You'll be hearing lots more from her in the months to come, but if you'd like to reach out and say hello, you can drop her an email at: saara@SISUisintheHeart.com.
In 2014 Saara produced a Finnish-American political farce, Snow Leopard’s Den, which took place atThe Promenade Playhouse, Santa Monica. Since the fall of 2013 she has also been the Editor of The Poet’s Ring.com, Inc.
Before relocating to California in 2011, Saara spent three years in Finland, working as a Performing Arts Producer of Helsinki Metropolia University of Applied Sciences, where she coordinated a variety of plays and applied drama projects. Saara has also worked as an Arts Coordinator in the London Borough of Richmond, producing arts events and festivals, including Twickenham Carnival, Partners in Dance and ARThouse Open Studios Festival.
My family is from Tampere. Even my great grandparents lived there all their lives.
What is your earliest family memory?
All my mom’s sisters, my cousins and grandparents lived within two blocks away from each other in Petsamo, Tampere. We named the neighborhood as “Petsun Paratiisi”, Petsu’s Paradise. It indeed was a paradise for a child to grow up in. There were barely any cars and lots of space to play and move around between apple trees and berry bushes. There was also a strong sense of community and people looked after each other. I felt safe and loved. During the summer months we often organized “lättykestit”/pancake parties in my grandparents’ garden. They were the highlights of the summer. My whole extended family got together and my grandpa made Finnish pancakes for everyone with his special frying pan that only he had the right to use. It took him a whole day to make them, but it was his way of showing us that he loved us.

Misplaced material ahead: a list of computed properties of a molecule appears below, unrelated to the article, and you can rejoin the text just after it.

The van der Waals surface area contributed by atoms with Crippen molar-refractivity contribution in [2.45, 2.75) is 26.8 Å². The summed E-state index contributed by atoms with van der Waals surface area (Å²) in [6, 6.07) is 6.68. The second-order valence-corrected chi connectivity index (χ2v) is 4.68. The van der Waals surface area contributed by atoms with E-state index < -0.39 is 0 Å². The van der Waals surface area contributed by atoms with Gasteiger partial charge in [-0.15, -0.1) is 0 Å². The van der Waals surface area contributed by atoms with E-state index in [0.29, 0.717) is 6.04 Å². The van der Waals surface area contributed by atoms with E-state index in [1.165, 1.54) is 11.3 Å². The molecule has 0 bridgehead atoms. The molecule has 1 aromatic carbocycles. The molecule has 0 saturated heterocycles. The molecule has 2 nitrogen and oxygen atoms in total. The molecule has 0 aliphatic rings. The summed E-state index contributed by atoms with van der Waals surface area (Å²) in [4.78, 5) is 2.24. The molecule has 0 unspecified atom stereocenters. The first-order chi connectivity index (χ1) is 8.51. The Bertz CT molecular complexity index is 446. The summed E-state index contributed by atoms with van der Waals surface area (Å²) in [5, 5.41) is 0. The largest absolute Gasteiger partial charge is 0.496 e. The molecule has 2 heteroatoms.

What does SISU mean to you?
SISU is a part of me and an essential component of my cultural identity. To me SISU is what is left when one encounters adversities and there is nothing else to hang on to. It is a mindset, positive, yet serious, and willpower in extreme circumstances. I have an emotional attachment to SISU and it frames my existence. In Finland SISU is often related to solitude and the need to cope without anyone’s help. However, I think SISU should be seen in relation to a wider sense of human belonging and togetherness. To me SISU is both
personal and universal.